On grades: we can measure anything, but so what?

James Bach, son of author Richard Bach, dropped out of high school and taught himself computer programming, which led to a successful career in that industry. His Goodreads profile reads as follows:

I am the second son of author Richard Bach. I’ve been on my own since 14. I quit school at 16. I taught myself computing, and became a software testing expert.

I have made my way among educated people as an educated man, but I have shunned institutional education. I developed methods of teaching myself what I need and want to know. So can you.

I’ve done all this while suffering from a mild disability: I have almost none of what my teachers used to call “self-discipline.” Instead of discipline, I am driven by passion. Now that I’m in my forties, I want to share what I’ve learned about learning.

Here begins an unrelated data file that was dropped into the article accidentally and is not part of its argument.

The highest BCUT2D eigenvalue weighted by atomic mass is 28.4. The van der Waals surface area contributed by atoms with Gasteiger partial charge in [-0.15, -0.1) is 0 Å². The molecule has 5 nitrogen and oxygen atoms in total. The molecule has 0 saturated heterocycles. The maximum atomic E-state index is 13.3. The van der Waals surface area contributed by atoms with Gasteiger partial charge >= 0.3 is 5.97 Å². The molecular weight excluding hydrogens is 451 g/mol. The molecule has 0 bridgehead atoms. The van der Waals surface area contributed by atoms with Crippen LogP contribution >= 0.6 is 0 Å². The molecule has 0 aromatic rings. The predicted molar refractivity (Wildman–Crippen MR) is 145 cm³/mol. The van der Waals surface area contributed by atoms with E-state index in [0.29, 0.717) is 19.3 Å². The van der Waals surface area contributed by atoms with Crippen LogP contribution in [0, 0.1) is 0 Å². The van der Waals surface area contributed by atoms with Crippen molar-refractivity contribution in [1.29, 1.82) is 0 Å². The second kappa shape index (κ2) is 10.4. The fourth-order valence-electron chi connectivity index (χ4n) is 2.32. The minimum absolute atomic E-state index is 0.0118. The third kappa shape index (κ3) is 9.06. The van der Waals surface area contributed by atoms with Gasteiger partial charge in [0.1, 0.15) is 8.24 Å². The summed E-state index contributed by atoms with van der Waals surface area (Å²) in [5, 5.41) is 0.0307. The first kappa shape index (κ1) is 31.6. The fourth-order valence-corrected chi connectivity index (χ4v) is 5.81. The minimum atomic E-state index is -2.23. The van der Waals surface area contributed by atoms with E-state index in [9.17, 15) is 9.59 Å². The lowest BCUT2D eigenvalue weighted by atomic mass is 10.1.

He has written about self-education in the autobiographical Secrets of a Buccaneer-Scholar: How Self-Education and the Pursuit of Passion Can Lead to a Lifetime of Success.

In this post over at Cooperative Catalyst he provides some interesting reflections on the problems of using grades as a means of evaluating educational progress. It’s also worth reading the comments.

It may be the case that we can measure anything, but it’s more important to ask what the measurement actually tells us. In reality, it may not tell us anything useful.

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